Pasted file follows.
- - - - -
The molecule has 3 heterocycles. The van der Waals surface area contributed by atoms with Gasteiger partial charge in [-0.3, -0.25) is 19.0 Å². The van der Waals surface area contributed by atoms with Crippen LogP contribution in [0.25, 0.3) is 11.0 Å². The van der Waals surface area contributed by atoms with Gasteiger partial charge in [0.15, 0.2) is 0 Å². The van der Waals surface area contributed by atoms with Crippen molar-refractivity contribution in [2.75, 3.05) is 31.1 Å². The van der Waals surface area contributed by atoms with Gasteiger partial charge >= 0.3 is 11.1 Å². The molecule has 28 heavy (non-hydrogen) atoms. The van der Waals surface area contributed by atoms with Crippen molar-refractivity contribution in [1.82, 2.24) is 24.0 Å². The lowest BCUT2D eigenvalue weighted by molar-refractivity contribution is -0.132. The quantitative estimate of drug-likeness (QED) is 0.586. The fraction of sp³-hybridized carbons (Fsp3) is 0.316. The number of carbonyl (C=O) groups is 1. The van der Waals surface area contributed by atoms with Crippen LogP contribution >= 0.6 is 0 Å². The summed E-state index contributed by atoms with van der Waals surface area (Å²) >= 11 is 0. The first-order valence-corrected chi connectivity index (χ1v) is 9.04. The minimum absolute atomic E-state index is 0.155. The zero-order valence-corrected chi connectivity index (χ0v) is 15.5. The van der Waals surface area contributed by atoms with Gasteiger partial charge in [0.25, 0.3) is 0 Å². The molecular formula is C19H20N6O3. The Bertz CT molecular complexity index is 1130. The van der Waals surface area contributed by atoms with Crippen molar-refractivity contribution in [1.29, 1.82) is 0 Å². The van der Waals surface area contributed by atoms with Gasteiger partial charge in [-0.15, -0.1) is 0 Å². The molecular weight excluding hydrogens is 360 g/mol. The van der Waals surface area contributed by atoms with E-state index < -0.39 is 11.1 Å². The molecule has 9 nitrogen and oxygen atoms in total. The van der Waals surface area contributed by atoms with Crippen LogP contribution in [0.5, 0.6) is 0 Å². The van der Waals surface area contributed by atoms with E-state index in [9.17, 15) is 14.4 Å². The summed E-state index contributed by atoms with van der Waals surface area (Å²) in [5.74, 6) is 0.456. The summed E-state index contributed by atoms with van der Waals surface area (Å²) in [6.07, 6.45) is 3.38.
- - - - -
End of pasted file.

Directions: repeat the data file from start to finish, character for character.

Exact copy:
The molecule has 3 heterocycles. The van der Waals surface area contributed by atoms with Gasteiger partial charge in [-0.3, -0.25) is 19.0 Å². The van der Waals surface area contributed by atoms with Crippen LogP contribution in [0.25, 0.3) is 11.0 Å². The van der Waals surface area contributed by atoms with Gasteiger partial charge in [0.15, 0.2) is 0 Å². The van der Waals surface area contributed by atoms with Crippen molar-refractivity contribution in [2.75, 3.05) is 31.1 Å². The van der Waals surface area contributed by atoms with Gasteiger partial charge >= 0.3 is 11.1 Å². The molecule has 28 heavy (non-hydrogen) atoms. The van der Waals surface area contributed by atoms with Crippen molar-refractivity contribution in [1.82, 2.24) is 24.0 Å². The lowest BCUT2D eigenvalue weighted by molar-refractivity contribution is -0.132. The quantitative estimate of drug-likeness (QED) is 0.586. The fraction of sp³-hybridized carbons (Fsp3) is 0.316. The number of carbonyl (C=O) groups is 1. The van der Waals surface area contributed by atoms with Crippen LogP contribution >= 0.6 is 0 Å². The summed E-state index contributed by atoms with van der Waals surface area (Å²) >= 11 is 0. The first-order valence-corrected chi connectivity index (χ1v) is 9.04. The minimum absolute atomic E-state index is 0.155. The zero-order valence-corrected chi connectivity index (χ0v) is 15.5. The van der Waals surface area contributed by atoms with Gasteiger partial charge in [0.25, 0.3) is 0 Å². The molecular formula is C19H20N6O3. The Bertz CT molecular complexity index is 1130. The van der Waals surface area contributed by atoms with Crippen molar-refractivity contribution in [1.29, 1.82) is 0 Å². The van der Waals surface area contributed by atoms with Gasteiger partial charge in [-0.15, -0.1) is 0 Å². The molecular weight excluding hydrogens is 360 g/mol. The van der Waals surface area contributed by atoms with E-state index < -0.39 is 11.1 Å². The molecule has 9 nitrogen and oxygen atoms in total. The van der Waals surface area contributed by atoms with Crippen LogP contribution in [0.5, 0.6) is 0 Å². The van der Waals surface area contributed by atoms with E-state index in [9.17, 15) is 14.4 Å². The summed E-state index contributed by atoms with van der Waals surface area (Å²) in [5.74, 6) is 0.456. The summed E-state index contributed by atoms with van der Waals surface area (Å²) in [6.07, 6.45) is 3.38.